As I have lived in Srinager for two years, I had the opportunity to see the craftsmen/women at work. It is indeed fascinating. The carpets are woven in finest  wool and silk. The price goes up depending on the percentage of wool and silk. Some carpets are woven purely in silk, can be displayed as wall hangings. They come in all sizes to suit the budget and one's display area. Some carpets have a mix of both wool and silk. These carpets are in muted tones, one gets a different perspective from  different angles. The motifs are drawn from nature. The price of each carpet depends on number of knots, which are tied with nimble fingers skillfully. I do believe these carpet weavers have high aesthetic sense. It's a lot of hard work, strains the eyes and the spine.


Some carpets look better with wear. Amazing thing is that one never tires of them despite having them at home for decades. One can play with accessories, like cushion covers, drapes, upholstery- picking colors from the carpets to create an effect of harmony. The  main objective  is to make our living spaces aesthetically  inviting, comfortable, easy on the eye- everything that goes to make a home with a soul.


Mamta Agarwal, New Delhi      Sep 2, 2012

Fine Short Stories

Dr. Ketaki Patwardhan Nirkhi's short story 'Lessons of Life' is a wonderful slice of life story. It teaches us to count our blessings and Thank God daily for keeping our lot better than those of the underprivileged. Well done Doc and do keep them coming!

Very touching and poignant short story 'Adil and Friends' by Muzaffar Karim. Using cricket as a metaphor and through the eyes of a young lad, the author has weaved a heart-rending tale of the army excesses in the Kashmir Valley and the making of future militants.

Padmaja Iyengar, Hyderabad       Sep 3, 2012

Kaleidoscopic coverage

I have beening going through the issues of Muse India. It has been displaying a wide kaleidoscope of literature.

The window 'Your Space' has been providing a platform to the young talents. I appreciate the efforts behind MUSE INDIA.

Biswabandhu Mohapatra, Bhopal      Sep 3, 2012

Atreya Sarma's interview with Prof. I.V. Chalapathi Rao
I read with lot of interest the transcript of the interview that Sri Atreya Sarma had with Sri I.V. Chalapathi Rao which appeared in the July-August, 2012  Issue of Muse India. What a fascinating attitude to life and dedication to tasks that Sri Rao undertook! It is due to teachers like Sri Chalapathi Rao that India continues to be the birth place of outstanding minds from ages past to our times.
Many thanks to Sri Atreya Sarma for his insightful queries which have amply brought out several facets of an exemplary life for the benefit of all of us.
Krishnasamy Narayanan, Stafford, Texas      Sep 3, 2012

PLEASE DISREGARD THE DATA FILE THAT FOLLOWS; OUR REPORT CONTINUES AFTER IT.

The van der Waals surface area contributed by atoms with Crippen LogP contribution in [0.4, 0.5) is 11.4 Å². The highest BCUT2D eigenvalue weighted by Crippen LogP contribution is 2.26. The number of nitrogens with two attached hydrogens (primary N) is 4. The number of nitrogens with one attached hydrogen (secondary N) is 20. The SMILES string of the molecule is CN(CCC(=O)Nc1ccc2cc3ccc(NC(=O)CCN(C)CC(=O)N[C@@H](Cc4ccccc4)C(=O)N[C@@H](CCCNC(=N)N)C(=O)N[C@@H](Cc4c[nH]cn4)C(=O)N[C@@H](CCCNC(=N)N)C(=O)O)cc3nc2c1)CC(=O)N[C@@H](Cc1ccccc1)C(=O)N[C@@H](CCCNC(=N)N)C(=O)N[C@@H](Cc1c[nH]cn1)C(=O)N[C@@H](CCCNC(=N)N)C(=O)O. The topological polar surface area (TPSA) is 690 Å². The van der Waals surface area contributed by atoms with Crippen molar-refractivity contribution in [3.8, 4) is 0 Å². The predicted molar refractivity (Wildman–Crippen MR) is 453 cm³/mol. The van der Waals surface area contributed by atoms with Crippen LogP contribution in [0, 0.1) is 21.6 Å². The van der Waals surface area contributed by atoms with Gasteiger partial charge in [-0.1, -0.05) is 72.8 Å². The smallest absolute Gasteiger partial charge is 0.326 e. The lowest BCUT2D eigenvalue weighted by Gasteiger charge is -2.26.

Not knowing Muse India would be a loss


I would like to thank Muse India for its initiatives in giving unheard voices a stage to be heard. I am a student of literature and missing the space that Muse India provides (to young writers and students) would have been a loss in my academic endeavours.  Regards.


Basharat Bhat, Srinagar, Kashmir       Sep 1, 2012

Eloquent testimony of Kasmiri culture


45th issue of Muse India bears eloquent testimony of Kashmiri culture through photographs and literature. Interestingly, it's a first hand information to me about poet Basant K Rath, who has captured the life of Kashmir, his second home, so beautifully.


Manu Dash, Bhubaneswar       Sep 1, 2012

Nice photograph of Kashmiri child

Congratulations on the new look Muse India (Sep-Oct 2012). The photograph of the Kashmiri child has been used very well.

Prof Udaya Narayana Singh, Visva-Bharati, Santiniketan     Sep 1, 2012

A great teacher and educationist

I had heard of Chalapati Rao but did not know that he was a teacher, that too a great teacher belonging to the tradition of Dr. S. Radhakrishnan and Rt. Hon’ble Srinivas Sastri till I read this interview. The interview is so good and exhaustive that one feels as if one has read a biography running into hundreds of pages. In a few pages the interviewer has thrown light on the life and achievements of a great teacher and educationist. If this interview is included in the text book of B.Ed. course the future teachers will be greatly benefitted and will become better teachers. He is role model to teachers. Mr Chalapati Rao’s observation – Deshiko Navalakshanaaha is a very important message to the present day teachers. This great teacher is a link between the period of freedom movement and the early post-independence era.  If only  Mr Sarma interviews more and more this kind of noble men and enlightens the readers!